On the last day of the summer holidays, I went to Mangesh’s hut and asked his mother to send him to school from the next day.
15 June 2011. The first day of the new academic year. I waited for Mangesh to arrive but he never turned up. I sent a couple of students to his house, only to be told that he had gone to the river with his family to catch fish. After school I met Mangesh’s mother once again and she must send him to school no matter what. The next morning Mangesh’s mother brought him to school, and I got him enrolled in the 2nd std. According to the register, Mangya was now officially Mangesh Jadhav.
After that, I don’t remember him missing school even for a day. He would attend every day, study, take part in all kinds of competitions and even earn medals sometimes. I was happy to see the shy and timid boy blossom into a confident and friendly young lad.
Meanwhile, his home situation hadn’t improved at all. His father’s alcoholism had worsened – he had stopped working, and used to beat his wife. Despite all this, Mangesh would collect wood from the forest, and fish whenever he could, to help his mother with money. I really appreciated his responsible behavior, and would hold him up as a good example to the other students.
I was afraid that one day Mangesh was going to get into trouble because of his father’s misbehavior, and my fears came true. His father was caught red-handed trying to steal money for drink. According to custom, the matter was discussed by the village elders and his family was banished from the village. For no fault of theirs, Mangesh, his brother and mother had to leave their home and live in a hut at the base of the hill, away from the village. There was no one else living close by, and no source of potable water.
I got to know of this when Mangesh didn’t show up in school. I was afraid that because of his alcoholic father, Mangesh would now have to leave school.
The next day, Mangesh was still absent. I was wondering what to do when one of the students came running in and said, ‘Sir, Mangesh is coming. There he is – climbing up the hill.’ I could hardly believe it, but it was true. It was not an easy climb. All the other students started clapping and dancing.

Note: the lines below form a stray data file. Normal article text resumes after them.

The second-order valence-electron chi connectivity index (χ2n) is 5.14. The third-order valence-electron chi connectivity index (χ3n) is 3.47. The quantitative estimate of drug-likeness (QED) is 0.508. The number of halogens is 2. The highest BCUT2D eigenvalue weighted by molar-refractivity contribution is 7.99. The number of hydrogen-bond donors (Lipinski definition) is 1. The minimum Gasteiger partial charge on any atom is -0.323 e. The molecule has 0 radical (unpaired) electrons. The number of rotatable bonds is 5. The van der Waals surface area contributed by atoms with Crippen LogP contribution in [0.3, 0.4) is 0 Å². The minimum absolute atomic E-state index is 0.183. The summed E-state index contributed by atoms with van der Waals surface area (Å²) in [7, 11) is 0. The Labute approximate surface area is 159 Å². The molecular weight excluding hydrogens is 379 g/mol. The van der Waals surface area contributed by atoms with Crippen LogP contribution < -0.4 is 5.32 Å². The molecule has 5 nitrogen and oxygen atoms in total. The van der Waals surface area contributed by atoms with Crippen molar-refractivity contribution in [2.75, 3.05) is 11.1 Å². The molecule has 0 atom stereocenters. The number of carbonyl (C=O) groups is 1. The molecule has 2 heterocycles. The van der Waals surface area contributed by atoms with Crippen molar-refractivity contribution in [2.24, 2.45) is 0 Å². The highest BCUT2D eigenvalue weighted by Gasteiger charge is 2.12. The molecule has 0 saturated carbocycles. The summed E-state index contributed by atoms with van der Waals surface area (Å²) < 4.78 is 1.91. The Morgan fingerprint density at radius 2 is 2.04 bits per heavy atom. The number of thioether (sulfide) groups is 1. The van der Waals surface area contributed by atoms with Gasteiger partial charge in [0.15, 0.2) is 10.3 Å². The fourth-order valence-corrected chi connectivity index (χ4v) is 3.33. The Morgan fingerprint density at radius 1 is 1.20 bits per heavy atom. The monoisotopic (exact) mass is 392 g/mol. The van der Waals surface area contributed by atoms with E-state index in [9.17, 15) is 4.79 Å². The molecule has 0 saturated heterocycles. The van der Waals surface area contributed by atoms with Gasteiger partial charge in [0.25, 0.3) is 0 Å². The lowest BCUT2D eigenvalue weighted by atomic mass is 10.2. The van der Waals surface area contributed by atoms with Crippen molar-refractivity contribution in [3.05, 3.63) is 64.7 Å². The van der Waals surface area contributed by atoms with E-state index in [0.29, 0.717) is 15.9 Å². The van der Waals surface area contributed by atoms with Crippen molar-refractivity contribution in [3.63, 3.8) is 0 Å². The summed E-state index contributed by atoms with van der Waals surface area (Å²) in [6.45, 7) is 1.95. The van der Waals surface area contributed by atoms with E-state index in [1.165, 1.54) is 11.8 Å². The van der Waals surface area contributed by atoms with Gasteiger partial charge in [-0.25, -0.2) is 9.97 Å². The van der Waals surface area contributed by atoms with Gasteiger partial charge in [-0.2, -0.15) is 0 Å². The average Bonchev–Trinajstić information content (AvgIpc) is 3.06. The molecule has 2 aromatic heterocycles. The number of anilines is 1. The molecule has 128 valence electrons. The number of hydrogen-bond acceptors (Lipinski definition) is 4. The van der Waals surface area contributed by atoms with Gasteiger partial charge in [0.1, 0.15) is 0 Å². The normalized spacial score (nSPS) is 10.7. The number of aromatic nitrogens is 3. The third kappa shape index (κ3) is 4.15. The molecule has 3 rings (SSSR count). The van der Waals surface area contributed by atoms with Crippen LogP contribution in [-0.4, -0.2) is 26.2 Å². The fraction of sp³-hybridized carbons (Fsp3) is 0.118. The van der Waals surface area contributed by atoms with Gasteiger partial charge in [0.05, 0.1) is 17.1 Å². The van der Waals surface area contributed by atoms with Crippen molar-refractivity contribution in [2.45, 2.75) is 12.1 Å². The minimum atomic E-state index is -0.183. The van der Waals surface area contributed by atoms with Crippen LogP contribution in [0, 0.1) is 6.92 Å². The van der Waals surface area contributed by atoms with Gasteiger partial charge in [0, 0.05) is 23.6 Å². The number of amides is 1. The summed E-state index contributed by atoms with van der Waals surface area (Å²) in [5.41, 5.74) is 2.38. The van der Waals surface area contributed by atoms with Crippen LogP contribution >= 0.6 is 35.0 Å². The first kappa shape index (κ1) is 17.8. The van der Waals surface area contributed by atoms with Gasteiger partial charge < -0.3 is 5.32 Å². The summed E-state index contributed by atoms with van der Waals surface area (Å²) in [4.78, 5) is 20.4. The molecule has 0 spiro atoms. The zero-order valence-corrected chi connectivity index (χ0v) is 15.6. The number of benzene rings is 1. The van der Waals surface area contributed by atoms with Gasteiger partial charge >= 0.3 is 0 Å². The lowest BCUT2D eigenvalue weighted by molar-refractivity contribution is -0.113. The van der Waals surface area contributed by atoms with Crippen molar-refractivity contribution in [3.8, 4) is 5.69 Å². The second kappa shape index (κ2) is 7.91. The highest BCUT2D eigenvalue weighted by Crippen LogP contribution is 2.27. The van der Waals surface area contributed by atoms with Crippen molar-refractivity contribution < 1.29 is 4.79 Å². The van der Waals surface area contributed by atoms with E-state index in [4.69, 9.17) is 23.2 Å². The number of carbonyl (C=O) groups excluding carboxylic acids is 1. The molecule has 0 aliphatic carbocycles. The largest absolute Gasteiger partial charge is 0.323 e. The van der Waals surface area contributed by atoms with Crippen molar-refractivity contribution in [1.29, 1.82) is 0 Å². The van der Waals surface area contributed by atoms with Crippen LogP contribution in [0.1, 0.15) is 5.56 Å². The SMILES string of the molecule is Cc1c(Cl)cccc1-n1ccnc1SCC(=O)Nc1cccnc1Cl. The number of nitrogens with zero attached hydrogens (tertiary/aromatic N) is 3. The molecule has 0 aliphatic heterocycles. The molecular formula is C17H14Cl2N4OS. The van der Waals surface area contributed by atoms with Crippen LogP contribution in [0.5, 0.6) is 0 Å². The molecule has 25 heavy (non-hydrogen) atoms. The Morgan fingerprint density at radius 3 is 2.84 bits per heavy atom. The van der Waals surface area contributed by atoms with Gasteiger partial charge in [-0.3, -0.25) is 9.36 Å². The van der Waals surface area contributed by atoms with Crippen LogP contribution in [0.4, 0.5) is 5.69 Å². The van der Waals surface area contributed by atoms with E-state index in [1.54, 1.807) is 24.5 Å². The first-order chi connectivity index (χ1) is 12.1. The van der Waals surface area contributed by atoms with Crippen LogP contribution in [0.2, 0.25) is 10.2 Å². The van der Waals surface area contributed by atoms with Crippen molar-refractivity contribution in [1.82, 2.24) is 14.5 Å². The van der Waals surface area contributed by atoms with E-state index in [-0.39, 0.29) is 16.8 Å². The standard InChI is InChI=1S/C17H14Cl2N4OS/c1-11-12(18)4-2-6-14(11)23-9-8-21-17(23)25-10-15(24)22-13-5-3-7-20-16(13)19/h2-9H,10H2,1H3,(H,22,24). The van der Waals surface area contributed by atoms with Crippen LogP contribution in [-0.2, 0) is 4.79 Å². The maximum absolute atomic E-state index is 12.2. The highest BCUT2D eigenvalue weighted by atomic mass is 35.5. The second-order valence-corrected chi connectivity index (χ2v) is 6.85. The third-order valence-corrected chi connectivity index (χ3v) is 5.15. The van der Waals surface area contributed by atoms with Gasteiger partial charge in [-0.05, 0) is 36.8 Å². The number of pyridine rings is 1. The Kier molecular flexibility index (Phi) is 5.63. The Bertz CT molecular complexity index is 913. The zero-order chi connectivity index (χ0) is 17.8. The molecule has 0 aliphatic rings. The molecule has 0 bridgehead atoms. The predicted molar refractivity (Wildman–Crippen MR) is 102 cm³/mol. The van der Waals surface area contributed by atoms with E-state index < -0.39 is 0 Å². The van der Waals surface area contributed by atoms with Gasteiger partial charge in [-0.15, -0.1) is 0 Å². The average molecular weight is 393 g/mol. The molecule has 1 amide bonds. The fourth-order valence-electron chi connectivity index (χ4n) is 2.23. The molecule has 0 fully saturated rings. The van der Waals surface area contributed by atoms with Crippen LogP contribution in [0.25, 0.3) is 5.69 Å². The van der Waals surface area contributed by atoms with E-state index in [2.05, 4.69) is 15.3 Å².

When he saw the question mark on my face, Mangesh said, ‘Sir my father stole from the village. We were thrown out, but I will come to school. I love school. It took me an hour and a half to climb the hill to get here but I am willing to do it every day.’ He pointed out his hut. It looked like a small speck from where we stood.
I advised Mangesh to get admission in the Palekhurd District Council School, as our school was too far from where he lived, but he loved his old school and was determined to attend it. For the next four months, come rain, come shine, he climbed three km uphill to reach school each day. And he cleared the 4th std exams with excellent marks.
Our school had classes only till the 4th std, so Mangesh went on to a high school in Kolad for further studies. I was transferred to Santoshnagar, but I will never forget Mangesh who, in spite of many adversities, stuck to his dream of studying. My blessings will always be with him.
Writer: Gajanan Jadhav, Associate Teacher, Santoshnagar District Council School, District Raigad
Editing and translation: samata.shiksha team